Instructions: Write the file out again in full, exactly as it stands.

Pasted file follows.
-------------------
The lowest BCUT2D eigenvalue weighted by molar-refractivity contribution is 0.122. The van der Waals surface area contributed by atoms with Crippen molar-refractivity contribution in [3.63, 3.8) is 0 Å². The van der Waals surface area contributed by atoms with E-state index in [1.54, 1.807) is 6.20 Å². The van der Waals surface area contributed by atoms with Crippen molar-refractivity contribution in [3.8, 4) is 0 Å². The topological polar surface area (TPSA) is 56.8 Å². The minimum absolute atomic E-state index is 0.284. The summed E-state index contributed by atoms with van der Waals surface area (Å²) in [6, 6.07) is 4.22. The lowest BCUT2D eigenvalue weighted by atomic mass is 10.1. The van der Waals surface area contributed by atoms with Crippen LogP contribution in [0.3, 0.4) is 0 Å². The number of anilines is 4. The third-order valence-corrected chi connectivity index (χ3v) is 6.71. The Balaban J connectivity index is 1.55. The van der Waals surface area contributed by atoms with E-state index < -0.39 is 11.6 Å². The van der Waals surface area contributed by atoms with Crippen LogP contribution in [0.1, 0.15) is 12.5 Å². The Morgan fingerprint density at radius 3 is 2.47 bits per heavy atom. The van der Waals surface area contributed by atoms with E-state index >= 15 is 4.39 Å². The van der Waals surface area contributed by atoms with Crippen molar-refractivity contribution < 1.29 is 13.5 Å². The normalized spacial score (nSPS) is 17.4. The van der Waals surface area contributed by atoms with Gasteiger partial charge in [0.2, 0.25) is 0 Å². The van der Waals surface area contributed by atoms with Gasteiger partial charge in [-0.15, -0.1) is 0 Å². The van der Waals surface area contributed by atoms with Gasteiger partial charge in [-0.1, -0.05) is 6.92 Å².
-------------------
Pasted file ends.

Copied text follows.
The lowest BCUT2D eigenvalue weighted by molar-refractivity contribution is 0.122. The van der Waals surface area contributed by atoms with Crippen molar-refractivity contribution in [3.63, 3.8) is 0 Å². The van der Waals surface area contributed by atoms with E-state index in [1.54, 1.807) is 6.20 Å². The van der Waals surface area contributed by atoms with Crippen molar-refractivity contribution in [3.8, 4) is 0 Å². The topological polar surface area (TPSA) is 56.8 Å². The minimum absolute atomic E-state index is 0.284. The summed E-state index contributed by atoms with van der Waals surface area (Å²) in [6, 6.07) is 4.22. The lowest BCUT2D eigenvalue weighted by atomic mass is 10.1. The van der Waals surface area contributed by atoms with Crippen LogP contribution in [0.3, 0.4) is 0 Å². The number of anilines is 4. The third-order valence-corrected chi connectivity index (χ3v) is 6.71. The Balaban J connectivity index is 1.55. The van der Waals surface area contributed by atoms with E-state index < -0.39 is 11.6 Å². The van der Waals surface area contributed by atoms with Crippen LogP contribution in [0.1, 0.15) is 12.5 Å². The Morgan fingerprint density at radius 3 is 2.47 bits per heavy atom. The van der Waals surface area contributed by atoms with E-state index >= 15 is 4.39 Å². The van der Waals surface area contributed by atoms with Crippen molar-refractivity contribution < 1.29 is 13.5 Å². The normalized spacial score (nSPS) is 17.4. The van der Waals surface area contributed by atoms with Gasteiger partial charge in [0.2, 0.25) is 0 Å². The van der Waals surface area contributed by atoms with Gasteiger partial charge in [-0.15, -0.1) is 0 Å². The van der Waals surface area contributed by atoms with Gasteiger partial charge in [-0.1, -0.05) is 6.92 Å².